Themes and Meanings

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Last Updated on May 5, 2015, by eNotes Editorial. Word Count: 978

As Marsha L. Wagner points out, the arrangement of the sequence is thematic rather than geographic. It is possible, therefore, to view the poems as individual segments woven together into a matrix of meaningful motifs, which eventually combine into the main themes of the sequence.

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There seems to be a thesis in the sequence taken as a whole, which can be seen from the general movement of the poems. In “Meng Wall Hollow,” which serves as an introduction to the sequence, ancient trees decaying on the poet’s new homestead remind him of the past owner. The idea that he too will be replaced by another saddens him. The elegiac tone continues in “Huatzu Hill,” where the ceaseless migration of birds and the autumnal hue of the endless range again sadden the poet. Significantly, however, the cheerlessness of the two opening poems dissipates quickly and disappears from the rest of the sequence. This change of mood is the unifying spirit of the collection as a whole.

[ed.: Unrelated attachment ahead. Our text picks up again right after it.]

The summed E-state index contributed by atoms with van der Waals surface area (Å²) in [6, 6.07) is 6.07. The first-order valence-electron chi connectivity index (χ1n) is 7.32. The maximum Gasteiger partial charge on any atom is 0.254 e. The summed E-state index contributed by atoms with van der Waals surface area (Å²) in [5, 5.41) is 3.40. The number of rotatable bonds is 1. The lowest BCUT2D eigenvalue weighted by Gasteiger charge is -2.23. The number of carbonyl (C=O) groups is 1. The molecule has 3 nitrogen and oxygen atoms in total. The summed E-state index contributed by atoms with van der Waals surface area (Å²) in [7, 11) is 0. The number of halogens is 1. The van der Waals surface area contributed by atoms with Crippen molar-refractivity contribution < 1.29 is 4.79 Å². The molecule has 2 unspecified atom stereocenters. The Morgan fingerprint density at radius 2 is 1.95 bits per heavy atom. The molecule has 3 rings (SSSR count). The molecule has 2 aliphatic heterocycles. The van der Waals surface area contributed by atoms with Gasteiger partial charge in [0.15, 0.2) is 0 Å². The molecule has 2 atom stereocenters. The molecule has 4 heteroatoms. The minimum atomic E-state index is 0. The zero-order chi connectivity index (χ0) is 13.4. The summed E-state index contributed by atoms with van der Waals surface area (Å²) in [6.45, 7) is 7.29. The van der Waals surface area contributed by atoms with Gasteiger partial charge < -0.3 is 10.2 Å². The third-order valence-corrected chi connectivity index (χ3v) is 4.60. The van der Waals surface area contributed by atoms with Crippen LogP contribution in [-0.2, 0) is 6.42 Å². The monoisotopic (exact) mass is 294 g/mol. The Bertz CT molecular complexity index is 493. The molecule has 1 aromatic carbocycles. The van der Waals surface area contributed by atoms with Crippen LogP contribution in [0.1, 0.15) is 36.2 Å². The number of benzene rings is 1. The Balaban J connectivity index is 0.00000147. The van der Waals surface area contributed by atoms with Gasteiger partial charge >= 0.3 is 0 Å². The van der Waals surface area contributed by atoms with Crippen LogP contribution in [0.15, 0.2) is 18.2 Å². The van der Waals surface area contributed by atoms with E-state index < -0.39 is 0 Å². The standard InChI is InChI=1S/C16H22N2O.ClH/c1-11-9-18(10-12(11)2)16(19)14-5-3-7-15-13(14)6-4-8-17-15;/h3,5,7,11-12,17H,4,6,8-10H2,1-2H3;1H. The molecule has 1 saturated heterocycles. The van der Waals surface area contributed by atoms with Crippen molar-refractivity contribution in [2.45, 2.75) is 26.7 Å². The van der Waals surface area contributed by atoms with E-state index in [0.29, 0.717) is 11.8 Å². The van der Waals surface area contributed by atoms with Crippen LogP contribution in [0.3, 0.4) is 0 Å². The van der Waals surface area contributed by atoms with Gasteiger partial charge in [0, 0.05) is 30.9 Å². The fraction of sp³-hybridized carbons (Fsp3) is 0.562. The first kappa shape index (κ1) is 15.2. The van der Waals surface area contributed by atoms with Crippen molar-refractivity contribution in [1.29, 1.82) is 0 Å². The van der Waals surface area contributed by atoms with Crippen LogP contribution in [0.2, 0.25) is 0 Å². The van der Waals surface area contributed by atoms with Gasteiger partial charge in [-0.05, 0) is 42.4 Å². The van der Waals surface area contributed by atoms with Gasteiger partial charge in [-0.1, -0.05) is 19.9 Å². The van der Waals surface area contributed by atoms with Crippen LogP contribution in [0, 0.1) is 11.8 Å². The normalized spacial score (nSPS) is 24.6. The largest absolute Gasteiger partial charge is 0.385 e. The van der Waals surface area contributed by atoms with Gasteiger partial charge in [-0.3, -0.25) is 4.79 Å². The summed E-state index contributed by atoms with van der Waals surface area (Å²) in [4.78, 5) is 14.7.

In the remaining poems, three themes can be singled out. The first is the pastoral landscape as a self-contained and self-maintaining entity. There is a conspicuous absence of hubbub from the picturesque retreat. Human activities are restricted and minimal. Where human beings appear, their presence has no consequence to the serenity of the setting, because their activity is peripheral or incidental to the natural course of action of the landscape. Not even the woodcutter knows where the dense bamboos and shrubs are taking him on the off-track trail (“Bamboo Hill”). In the empty mountain, where one can hear voices but not see those to whom they belong, the setting sun’s stray rays light upon the green moss (“Deer Park”). Nobody is aware of a man sitting alone in the bamboo grove, singing and playing the lute, while the moon comes along, shedding its light (“Bamboo Grove House”). Magnolia flowers bloom and fall by the brook, where a house stands deserted (“Magnolia Slope”). In these poems, human action—even if allowed—is thus reduced to the level of nonintrusion. Guaranteed to act out its own drama without being disturbed, the landscape unfolds itself as a self-sufficient phenomenon (“Magnolia Park,” “Rapids by the Luans’,” and “North Hill”). Even human beings living in this world become part of the landscape, as “White Stone Shallows” suggests.